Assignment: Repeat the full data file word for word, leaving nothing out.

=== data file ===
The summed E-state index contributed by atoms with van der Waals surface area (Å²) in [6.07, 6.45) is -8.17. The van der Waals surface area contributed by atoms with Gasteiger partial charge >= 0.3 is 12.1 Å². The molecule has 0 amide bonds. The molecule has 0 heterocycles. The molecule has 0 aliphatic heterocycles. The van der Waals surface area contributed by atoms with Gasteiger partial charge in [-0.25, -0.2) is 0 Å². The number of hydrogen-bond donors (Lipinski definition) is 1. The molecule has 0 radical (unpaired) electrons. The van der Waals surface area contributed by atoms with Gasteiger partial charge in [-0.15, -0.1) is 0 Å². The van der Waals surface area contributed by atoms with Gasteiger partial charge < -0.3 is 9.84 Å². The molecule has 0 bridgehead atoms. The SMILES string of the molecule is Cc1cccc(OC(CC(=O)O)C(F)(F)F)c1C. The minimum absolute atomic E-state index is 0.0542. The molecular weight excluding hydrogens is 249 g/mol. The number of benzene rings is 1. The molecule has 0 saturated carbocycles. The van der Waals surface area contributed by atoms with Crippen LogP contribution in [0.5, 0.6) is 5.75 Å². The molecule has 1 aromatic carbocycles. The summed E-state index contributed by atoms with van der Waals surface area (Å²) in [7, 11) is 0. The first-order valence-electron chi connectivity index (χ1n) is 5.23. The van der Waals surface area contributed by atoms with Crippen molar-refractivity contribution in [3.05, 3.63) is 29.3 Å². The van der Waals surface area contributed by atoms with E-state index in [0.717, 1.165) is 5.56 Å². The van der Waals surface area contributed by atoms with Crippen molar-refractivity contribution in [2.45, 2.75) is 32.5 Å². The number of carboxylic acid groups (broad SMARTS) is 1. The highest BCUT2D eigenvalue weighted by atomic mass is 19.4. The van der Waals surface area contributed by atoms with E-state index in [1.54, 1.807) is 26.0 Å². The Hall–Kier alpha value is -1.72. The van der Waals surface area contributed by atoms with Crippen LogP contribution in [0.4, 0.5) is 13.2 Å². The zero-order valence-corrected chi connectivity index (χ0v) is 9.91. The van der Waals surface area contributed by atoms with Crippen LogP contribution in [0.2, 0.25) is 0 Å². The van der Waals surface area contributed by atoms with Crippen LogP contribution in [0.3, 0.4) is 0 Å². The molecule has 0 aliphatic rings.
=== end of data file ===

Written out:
The summed E-state index contributed by atoms with van der Waals surface area (Å²) in [6.07, 6.45) is -8.17. The van der Waals surface area contributed by atoms with Gasteiger partial charge >= 0.3 is 12.1 Å². The molecule has 0 amide bonds. The molecule has 0 heterocycles. The molecule has 0 aliphatic heterocycles. The van der Waals surface area contributed by atoms with Gasteiger partial charge in [-0.25, -0.2) is 0 Å². The number of hydrogen-bond donors (Lipinski definition) is 1. The molecule has 0 radical (unpaired) electrons. The van der Waals surface area contributed by atoms with Gasteiger partial charge in [-0.15, -0.1) is 0 Å². The van der Waals surface area contributed by atoms with Gasteiger partial charge < -0.3 is 9.84 Å². The molecule has 0 bridgehead atoms. The SMILES string of the molecule is Cc1cccc(OC(CC(=O)O)C(F)(F)F)c1C. The minimum absolute atomic E-state index is 0.0542. The molecular weight excluding hydrogens is 249 g/mol. The number of benzene rings is 1. The molecule has 0 saturated carbocycles. The van der Waals surface area contributed by atoms with Crippen LogP contribution in [0.5, 0.6) is 5.75 Å². The molecule has 1 aromatic carbocycles. The summed E-state index contributed by atoms with van der Waals surface area (Å²) in [7, 11) is 0. The first-order valence-electron chi connectivity index (χ1n) is 5.23. The van der Waals surface area contributed by atoms with Crippen molar-refractivity contribution in [3.05, 3.63) is 29.3 Å². The van der Waals surface area contributed by atoms with E-state index in [0.717, 1.165) is 5.56 Å². The van der Waals surface area contributed by atoms with Crippen molar-refractivity contribution in [2.45, 2.75) is 32.5 Å². The number of carboxylic acid groups (broad SMARTS) is 1. The highest BCUT2D eigenvalue weighted by atomic mass is 19.4. The van der Waals surface area contributed by atoms with E-state index in [1.54, 1.807) is 26.0 Å². The Hall–Kier alpha value is -1.72. The van der Waals surface area contributed by atoms with Crippen LogP contribution in [0.4, 0.5) is 13.2 Å². The zero-order valence-corrected chi connectivity index (χ0v) is 9.91. The van der Waals surface area contributed by atoms with Crippen LogP contribution in [0.2, 0.25) is 0 Å². The van der Waals surface area contributed by atoms with Crippen LogP contribution in [0.3, 0.4) is 0 Å². The molecule has 0 aliphatic rings.